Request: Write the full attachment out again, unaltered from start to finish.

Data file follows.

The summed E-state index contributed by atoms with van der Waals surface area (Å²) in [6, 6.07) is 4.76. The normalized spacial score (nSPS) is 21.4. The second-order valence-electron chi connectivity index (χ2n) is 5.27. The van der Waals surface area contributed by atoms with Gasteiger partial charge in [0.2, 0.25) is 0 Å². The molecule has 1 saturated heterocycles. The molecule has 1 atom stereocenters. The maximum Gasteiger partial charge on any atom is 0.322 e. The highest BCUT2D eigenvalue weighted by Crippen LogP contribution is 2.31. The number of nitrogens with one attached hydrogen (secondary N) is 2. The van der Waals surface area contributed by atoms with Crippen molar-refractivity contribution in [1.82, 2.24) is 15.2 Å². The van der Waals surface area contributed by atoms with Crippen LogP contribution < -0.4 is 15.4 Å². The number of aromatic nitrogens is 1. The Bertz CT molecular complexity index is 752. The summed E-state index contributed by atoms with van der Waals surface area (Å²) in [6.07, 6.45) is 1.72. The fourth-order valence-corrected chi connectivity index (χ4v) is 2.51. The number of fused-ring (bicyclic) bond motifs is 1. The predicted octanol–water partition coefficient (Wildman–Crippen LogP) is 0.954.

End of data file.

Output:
The summed E-state index contributed by atoms with van der Waals surface area (Å²) in [6, 6.07) is 4.76. The normalized spacial score (nSPS) is 21.4. The second-order valence-electron chi connectivity index (χ2n) is 5.27. The van der Waals surface area contributed by atoms with Gasteiger partial charge in [0.2, 0.25) is 0 Å². The molecule has 1 saturated heterocycles. The molecule has 1 atom stereocenters. The maximum Gasteiger partial charge on any atom is 0.322 e. The highest BCUT2D eigenvalue weighted by Crippen LogP contribution is 2.31. The number of nitrogens with one attached hydrogen (secondary N) is 2. The van der Waals surface area contributed by atoms with Crippen molar-refractivity contribution in [1.82, 2.24) is 15.2 Å². The van der Waals surface area contributed by atoms with Crippen LogP contribution < -0.4 is 15.4 Å². The number of aromatic nitrogens is 1. The Bertz CT molecular complexity index is 752. The summed E-state index contributed by atoms with van der Waals surface area (Å²) in [6.07, 6.45) is 1.72. The fourth-order valence-corrected chi connectivity index (χ4v) is 2.51. The number of fused-ring (bicyclic) bond motifs is 1. The predicted octanol–water partition coefficient (Wildman–Crippen LogP) is 0.954.